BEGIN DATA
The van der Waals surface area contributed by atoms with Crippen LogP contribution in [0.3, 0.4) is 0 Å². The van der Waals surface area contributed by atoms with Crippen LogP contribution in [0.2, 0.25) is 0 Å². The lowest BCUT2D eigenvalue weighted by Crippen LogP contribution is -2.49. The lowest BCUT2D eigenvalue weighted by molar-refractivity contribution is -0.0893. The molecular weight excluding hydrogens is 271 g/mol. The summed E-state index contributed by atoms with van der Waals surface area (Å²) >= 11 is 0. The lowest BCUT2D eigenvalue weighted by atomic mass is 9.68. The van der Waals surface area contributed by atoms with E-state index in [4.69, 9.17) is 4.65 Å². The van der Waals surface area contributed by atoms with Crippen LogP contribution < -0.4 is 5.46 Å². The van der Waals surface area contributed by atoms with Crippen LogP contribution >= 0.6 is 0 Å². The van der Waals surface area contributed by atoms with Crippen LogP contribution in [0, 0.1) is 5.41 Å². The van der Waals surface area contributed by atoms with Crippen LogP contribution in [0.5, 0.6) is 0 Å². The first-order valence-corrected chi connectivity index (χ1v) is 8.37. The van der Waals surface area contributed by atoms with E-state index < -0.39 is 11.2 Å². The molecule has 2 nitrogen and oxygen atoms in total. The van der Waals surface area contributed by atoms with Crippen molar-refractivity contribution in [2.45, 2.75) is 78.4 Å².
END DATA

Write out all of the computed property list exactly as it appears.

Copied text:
The van der Waals surface area contributed by atoms with Crippen LogP contribution in [0.3, 0.4) is 0 Å². The van der Waals surface area contributed by atoms with Crippen LogP contribution in [0.2, 0.25) is 0 Å². The lowest BCUT2D eigenvalue weighted by Crippen LogP contribution is -2.49. The lowest BCUT2D eigenvalue weighted by molar-refractivity contribution is -0.0893. The molecular weight excluding hydrogens is 271 g/mol. The summed E-state index contributed by atoms with van der Waals surface area (Å²) >= 11 is 0. The lowest BCUT2D eigenvalue weighted by atomic mass is 9.68. The van der Waals surface area contributed by atoms with E-state index in [4.69, 9.17) is 4.65 Å². The van der Waals surface area contributed by atoms with Crippen LogP contribution < -0.4 is 5.46 Å². The van der Waals surface area contributed by atoms with Crippen LogP contribution >= 0.6 is 0 Å². The van der Waals surface area contributed by atoms with Crippen LogP contribution in [0, 0.1) is 5.41 Å². The van der Waals surface area contributed by atoms with Crippen LogP contribution in [0.5, 0.6) is 0 Å². The first-order valence-corrected chi connectivity index (χ1v) is 8.37. The van der Waals surface area contributed by atoms with E-state index < -0.39 is 11.2 Å². The molecule has 2 nitrogen and oxygen atoms in total. The van der Waals surface area contributed by atoms with Crippen molar-refractivity contribution in [2.45, 2.75) is 78.4 Å².